KarlMarx
07-05-2009, 08:38 PM
Thanks for the note, man. You're doing OK if you press your bodyweight. I want to take a good look at these lifts, as I get a bit anxious about the split style, in the way that it used to be done, and I get a little more anxious about the squat snatch style.

Really, I am just trying to build strength and health again, but these lifts have interested me and so I have to find out more about them, and try them, with light weights, anyway.

Me too man. My lifting factor in the gym is boredom. So I need to be workign on something. Either 5 more pounds on the bar, better technique, etc. Olympic Lifts keep my mind engaged and keep me interested in training hard. Plus, I really don't think that there is any way to do more quality work in a shorter time than the clean and jerk. You deadlift, front squat, and over head press (sorta...jerk) all in one motion, and explosively at that. The problem is that it is a difficult lift technically, otherwise I would guess that would have to be a go to lift for more people, especially beginners. I remember first trying the lifts with 10s on each side--just be patient A LOT comes with technique.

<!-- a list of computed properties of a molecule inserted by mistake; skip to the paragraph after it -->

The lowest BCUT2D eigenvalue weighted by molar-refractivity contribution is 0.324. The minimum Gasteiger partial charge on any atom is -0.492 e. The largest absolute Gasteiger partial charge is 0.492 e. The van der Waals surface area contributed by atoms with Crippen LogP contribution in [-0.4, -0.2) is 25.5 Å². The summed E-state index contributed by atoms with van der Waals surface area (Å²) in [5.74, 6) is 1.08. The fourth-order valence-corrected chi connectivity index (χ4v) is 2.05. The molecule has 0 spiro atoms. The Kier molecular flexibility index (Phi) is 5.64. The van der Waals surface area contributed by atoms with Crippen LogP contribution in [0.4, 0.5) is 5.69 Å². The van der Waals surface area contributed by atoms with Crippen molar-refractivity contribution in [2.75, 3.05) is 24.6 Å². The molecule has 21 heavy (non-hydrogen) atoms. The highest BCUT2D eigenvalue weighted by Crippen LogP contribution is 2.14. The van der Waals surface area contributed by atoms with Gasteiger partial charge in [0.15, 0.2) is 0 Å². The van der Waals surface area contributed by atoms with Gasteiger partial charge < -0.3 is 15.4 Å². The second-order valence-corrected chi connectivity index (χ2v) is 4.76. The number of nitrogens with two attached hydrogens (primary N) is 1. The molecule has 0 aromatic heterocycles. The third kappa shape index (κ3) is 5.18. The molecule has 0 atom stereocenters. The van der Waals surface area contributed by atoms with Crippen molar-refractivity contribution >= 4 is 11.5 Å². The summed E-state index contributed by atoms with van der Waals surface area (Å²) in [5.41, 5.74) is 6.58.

Brad08
07-06-2009, 07:58 AM
I see that a Greg Everett has a book, although it gets critique, and there is a big book by one Arthur Drechsler.

Thoughts?

Dreschler's book is freaking awesome and the best value for your buck out there. It's something ridiculous cheap like $20-30 and is filled with about 500 pages of quality info. BUY IT.